Medical Device Engineering
Medical device engineering is a set of activities that employ engineering concepts to create a useful and safe medical device for patients. We can even say that everything that stands between an exceptional idea for a medical device and its readiness for market approval can be termed medical device engineering.
Each future product should have defined functional product requirements. Furthermore, the hardware and software must meet the relevant standards, and mechanical design must comply with the appropriate protection classes. The regulatory approvals for medical products include, among others, CE, FDA and UL markings.
As the medical device company, you should carry out the verification and validation efficiently and automatised, usually in a specialised department.
Answer the preliminary questions
Before drawing up a detailed plan of medical device development, you, as the device developer, should answer several questions that may not all be technical, such as:
- Is the use-case for the medical device clearly defined?
- and are anticipated market needs satisfied by the device (market research)?
- How do we define an essential strategy for gaining market approval?
- How can the design, development, manufacturing, certification and post-production processes be comprehensively determined?
- What system must be in place to fully monitor and document the manufacturing process from base components to a product in clinical use?
- Which strategy and information will lead to market approval?
- Which design setup allows all users, such as patients, clinicians, nursing staff assistants, to have the most benefit from the device?
- What are the human-factors engineering features for the device that guarantee a baseline of user-safety and efficiency of use?
- Will the manufacturer conduct all the necessary medical device engineering activities himself, or will he need outside help?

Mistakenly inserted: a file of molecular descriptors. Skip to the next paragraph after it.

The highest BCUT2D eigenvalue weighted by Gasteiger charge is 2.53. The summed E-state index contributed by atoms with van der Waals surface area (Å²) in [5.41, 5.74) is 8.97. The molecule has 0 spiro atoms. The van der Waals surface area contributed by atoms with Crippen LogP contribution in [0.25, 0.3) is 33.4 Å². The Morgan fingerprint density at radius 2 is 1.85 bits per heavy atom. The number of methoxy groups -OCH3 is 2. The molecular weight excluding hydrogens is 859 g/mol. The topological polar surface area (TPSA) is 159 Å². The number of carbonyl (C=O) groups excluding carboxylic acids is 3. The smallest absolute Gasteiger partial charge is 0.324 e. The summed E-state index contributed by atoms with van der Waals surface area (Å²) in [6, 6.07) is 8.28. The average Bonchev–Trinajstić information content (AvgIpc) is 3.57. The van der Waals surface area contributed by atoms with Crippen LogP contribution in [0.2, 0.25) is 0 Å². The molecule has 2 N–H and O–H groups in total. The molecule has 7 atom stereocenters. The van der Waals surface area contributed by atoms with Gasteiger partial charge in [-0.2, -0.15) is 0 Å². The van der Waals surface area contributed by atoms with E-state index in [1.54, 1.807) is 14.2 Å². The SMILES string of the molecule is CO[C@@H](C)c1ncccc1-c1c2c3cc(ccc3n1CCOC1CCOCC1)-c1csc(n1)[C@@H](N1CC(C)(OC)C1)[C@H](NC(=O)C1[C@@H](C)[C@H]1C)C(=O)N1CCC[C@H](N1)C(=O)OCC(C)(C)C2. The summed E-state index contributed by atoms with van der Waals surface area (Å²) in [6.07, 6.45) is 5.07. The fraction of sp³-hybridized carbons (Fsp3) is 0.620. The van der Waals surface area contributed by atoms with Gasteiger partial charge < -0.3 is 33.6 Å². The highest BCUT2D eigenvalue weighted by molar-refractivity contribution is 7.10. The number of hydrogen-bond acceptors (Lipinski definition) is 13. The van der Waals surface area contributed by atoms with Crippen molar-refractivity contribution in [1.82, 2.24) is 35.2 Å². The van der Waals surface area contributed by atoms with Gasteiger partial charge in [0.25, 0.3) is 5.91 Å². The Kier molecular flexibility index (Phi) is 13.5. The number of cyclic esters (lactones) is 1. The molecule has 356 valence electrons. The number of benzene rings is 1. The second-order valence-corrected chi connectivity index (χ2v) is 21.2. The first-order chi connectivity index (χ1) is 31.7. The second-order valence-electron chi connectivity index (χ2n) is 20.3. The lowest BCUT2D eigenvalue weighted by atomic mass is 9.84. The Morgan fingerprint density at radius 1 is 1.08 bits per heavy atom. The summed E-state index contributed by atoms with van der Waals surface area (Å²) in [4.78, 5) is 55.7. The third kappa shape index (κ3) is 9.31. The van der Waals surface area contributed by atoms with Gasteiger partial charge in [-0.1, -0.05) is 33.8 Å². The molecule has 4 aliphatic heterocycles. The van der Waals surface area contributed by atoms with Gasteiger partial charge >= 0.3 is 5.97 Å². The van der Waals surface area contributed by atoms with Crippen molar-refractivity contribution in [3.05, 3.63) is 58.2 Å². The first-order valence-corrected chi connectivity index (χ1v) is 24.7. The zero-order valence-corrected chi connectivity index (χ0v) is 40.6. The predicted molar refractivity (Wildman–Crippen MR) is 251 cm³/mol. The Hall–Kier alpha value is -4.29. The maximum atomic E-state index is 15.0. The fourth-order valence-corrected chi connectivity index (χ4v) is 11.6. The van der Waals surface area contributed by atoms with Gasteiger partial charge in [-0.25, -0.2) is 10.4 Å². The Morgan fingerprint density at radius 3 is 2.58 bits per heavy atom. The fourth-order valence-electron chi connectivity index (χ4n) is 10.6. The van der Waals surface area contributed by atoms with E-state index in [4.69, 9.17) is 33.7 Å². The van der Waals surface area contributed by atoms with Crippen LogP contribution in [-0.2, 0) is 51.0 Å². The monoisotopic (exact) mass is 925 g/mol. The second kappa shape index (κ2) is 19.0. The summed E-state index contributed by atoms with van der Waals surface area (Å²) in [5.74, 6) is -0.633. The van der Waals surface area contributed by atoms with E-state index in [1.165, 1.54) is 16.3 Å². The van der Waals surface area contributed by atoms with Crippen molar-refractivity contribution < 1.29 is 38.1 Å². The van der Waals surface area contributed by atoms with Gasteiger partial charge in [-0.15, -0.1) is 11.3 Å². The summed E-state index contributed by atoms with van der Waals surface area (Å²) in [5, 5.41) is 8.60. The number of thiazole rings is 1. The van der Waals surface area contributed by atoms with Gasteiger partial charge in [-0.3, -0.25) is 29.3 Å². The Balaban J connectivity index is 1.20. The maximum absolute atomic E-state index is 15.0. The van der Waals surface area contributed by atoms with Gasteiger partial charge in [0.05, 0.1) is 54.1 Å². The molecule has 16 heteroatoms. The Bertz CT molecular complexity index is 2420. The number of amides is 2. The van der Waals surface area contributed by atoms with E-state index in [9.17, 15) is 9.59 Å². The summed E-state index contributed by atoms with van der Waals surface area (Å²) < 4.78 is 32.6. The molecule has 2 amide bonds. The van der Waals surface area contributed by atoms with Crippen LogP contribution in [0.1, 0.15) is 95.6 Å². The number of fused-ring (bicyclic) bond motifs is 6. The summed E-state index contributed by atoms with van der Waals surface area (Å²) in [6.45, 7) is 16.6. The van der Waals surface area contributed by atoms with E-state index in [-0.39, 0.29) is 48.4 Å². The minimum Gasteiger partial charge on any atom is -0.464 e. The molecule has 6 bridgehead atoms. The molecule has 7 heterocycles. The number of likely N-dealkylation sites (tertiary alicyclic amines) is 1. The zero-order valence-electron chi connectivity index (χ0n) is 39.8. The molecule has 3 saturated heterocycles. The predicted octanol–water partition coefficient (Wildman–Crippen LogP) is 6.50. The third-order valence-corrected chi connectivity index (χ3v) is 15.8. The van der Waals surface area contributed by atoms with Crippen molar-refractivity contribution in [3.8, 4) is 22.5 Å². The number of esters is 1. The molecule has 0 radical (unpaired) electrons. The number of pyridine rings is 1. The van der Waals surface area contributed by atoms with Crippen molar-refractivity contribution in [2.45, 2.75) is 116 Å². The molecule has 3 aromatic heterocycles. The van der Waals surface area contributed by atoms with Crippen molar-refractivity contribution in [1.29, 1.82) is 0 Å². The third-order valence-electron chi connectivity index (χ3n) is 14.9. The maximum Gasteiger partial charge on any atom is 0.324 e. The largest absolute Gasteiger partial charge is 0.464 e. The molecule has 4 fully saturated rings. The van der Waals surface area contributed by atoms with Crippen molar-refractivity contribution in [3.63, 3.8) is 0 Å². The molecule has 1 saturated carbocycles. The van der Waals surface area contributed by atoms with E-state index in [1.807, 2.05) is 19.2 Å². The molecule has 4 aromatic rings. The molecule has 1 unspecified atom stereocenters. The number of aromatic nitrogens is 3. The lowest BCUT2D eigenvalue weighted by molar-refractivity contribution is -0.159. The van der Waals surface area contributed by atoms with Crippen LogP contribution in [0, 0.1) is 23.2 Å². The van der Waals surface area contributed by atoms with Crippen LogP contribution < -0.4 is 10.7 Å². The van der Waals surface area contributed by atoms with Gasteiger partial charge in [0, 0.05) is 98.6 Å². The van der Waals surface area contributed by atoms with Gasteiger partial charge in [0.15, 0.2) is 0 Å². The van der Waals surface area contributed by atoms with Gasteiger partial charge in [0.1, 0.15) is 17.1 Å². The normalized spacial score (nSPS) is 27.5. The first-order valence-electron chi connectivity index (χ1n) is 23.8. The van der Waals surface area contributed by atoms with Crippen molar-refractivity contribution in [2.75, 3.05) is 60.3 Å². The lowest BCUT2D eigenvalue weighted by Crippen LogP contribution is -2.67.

- How do we set up a process and quality assurance system that enables all the engineering steps to be documented, so we meet all medical regulatory demands?
- How will verification & validation be carried out efficiently, in an automated fashion with a unified software solution?
- Which regulatory approvals and markings will you seek, such as CE for medical products, UL and FDA?
- What system will you put in place to gauge the device’s clinical performance and its uptake in the market?
Every medical device manufacturer should possess the skills and knowledge of medical device engineering basics, such as design, manufacturing, quality assurance, regulatory compliance and medical market awareness. Medical device engineering must meet the demands of medical regulators agencies, such as the Food and Drug Administration (FDA) in the USA, the European Commission (EC) or the National Medical Products Administration (NMPA) in China.
Safety and Effectiveness in Medical Device Engineering
Medical device engineering must take into account procedures for complying with regulations regarding safety and effectiveness.
Medical devices can vary hugely in complexity. But the same holds for each of them: the distance from the design laboratory and the hospital ward is immense – especially in paperwork and hours spent documenting the management, development and quality process. Namely, every medical device needs to fulfil two distinct and equally important aspects:
- (1) it must be safe and
- (2) it must be effective.
That is why the laws regulating medical devices’ market take care of both of the aspects mentioned above. But they are addressed in different ways.
As the medical device company, you must demonstrate that you have engineered your device so it is safe and effective, as required by the country where you will sell the device. To prove safety, you must provide lots of documentation: extensive test reports, detailed design documents, compliance with applicable standards, and so forth.
In contrast, effectiveness is proven either by doing clinical trials and investigations involving animals or humans, or by claiming that the device in question is similar to other devices already being used, and demonstrating it by pointing to scientific articles or other literature.